The Document

Login Subscribe Now
September 13, 2005

Tell Me About Your Quarterly Sales

The action in Best Buy over the last two trading days reveals some important clues about the current psychology of the market. The market's eternal optimism was reflected in yesterday's action, as BBY rose over 3% ahead of its earnings report. Traders were expecting a rosy picture that would revive the stock and perhaps take the market up with it. What they got instead was lowered guidance for the next quarter, and the reaction to this revision revealed the second important psychological aspect prevalent in today's market: vindictiveness. Ever-so-slight misses are being punished viciously. Best Buy dropped 11% today in similar fashion to recent disappointments by Dell, F5 Networks, and Yahoo.

Paradoxically, none of these events have dented the eternal optimism psychosis. Case in point, Research in Motion rose $2 today, as has been the result each time they announce service in a new country. Today's lucky bunch were Icelanders. With approximately 191M shares outstanding, Iceland's Blackberry business is being valued at nearly $400M. Well, the bigger the bubble, the bigger the pop when something ignites the vindictiveness of traders.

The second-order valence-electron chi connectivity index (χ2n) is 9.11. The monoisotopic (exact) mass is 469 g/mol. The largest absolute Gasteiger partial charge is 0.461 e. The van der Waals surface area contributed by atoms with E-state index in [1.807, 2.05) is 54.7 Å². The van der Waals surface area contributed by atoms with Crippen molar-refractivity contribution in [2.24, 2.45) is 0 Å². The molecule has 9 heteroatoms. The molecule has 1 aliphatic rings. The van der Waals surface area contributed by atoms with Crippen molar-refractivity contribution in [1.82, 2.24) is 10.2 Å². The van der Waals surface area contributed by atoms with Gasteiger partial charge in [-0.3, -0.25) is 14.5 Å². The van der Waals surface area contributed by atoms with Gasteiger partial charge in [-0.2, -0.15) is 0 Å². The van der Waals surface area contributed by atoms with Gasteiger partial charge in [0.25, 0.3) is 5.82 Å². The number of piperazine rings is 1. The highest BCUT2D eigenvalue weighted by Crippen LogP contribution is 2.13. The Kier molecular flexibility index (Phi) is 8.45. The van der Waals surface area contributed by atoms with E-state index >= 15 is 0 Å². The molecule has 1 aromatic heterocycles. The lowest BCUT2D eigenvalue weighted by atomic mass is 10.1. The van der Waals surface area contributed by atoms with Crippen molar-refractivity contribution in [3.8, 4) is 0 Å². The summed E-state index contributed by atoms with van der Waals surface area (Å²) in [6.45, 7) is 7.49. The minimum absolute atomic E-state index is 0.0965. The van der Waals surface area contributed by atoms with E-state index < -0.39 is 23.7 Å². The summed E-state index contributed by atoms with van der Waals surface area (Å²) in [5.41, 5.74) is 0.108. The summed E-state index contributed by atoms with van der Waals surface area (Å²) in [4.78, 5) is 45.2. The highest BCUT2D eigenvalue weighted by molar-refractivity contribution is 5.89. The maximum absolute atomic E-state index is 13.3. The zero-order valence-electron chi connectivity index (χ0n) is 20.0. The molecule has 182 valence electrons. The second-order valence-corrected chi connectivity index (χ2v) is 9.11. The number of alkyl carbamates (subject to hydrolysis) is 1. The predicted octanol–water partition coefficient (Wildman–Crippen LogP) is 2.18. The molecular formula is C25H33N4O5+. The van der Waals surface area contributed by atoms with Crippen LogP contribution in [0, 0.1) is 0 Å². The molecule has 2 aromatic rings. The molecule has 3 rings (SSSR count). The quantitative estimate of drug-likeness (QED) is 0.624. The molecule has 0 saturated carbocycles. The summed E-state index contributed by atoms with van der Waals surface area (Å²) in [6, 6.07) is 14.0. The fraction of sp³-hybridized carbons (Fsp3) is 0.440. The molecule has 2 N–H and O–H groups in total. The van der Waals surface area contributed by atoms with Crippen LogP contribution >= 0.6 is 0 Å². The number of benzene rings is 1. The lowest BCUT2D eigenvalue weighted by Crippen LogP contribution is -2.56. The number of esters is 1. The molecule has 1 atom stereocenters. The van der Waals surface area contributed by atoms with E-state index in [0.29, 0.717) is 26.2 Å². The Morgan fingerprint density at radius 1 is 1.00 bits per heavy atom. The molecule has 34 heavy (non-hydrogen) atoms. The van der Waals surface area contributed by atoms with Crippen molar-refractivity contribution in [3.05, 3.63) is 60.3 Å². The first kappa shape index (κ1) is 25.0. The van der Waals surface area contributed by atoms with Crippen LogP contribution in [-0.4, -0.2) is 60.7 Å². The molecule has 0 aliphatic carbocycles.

In the meantime, the media has been putting on a full court press trying to talk up Dell's stock. A full article in this week's Barron's discusses the company virtues (a forward-looking PE of 20 is supposed to be cheap). Barron's also ran a positive analyst review, and threw in its 2 cents today, saying Dell is 17.4% undervalued. I find perverse humor in efforts to value a stock down to decimal places. Funny bones aside, traders are ignoring the press. Dell is up 35c in the first two trading days of this week (far less than the 17.4% they are undervalued). Performance pressure is bound to force Dell to use the cheaper and better AMD chips before long. Based on recent action in AMD and INTC, traders are starting to figure this story out.

Disclosure: Short BBY, RIMM, INTC; Long YHOO, INTC Puts


blog comments powered by Disqus
Recent Blogs

Macroeconomic Blog | Cycle Trading Newsletter | TrendBands Fund | Library | About | Contact Us | Members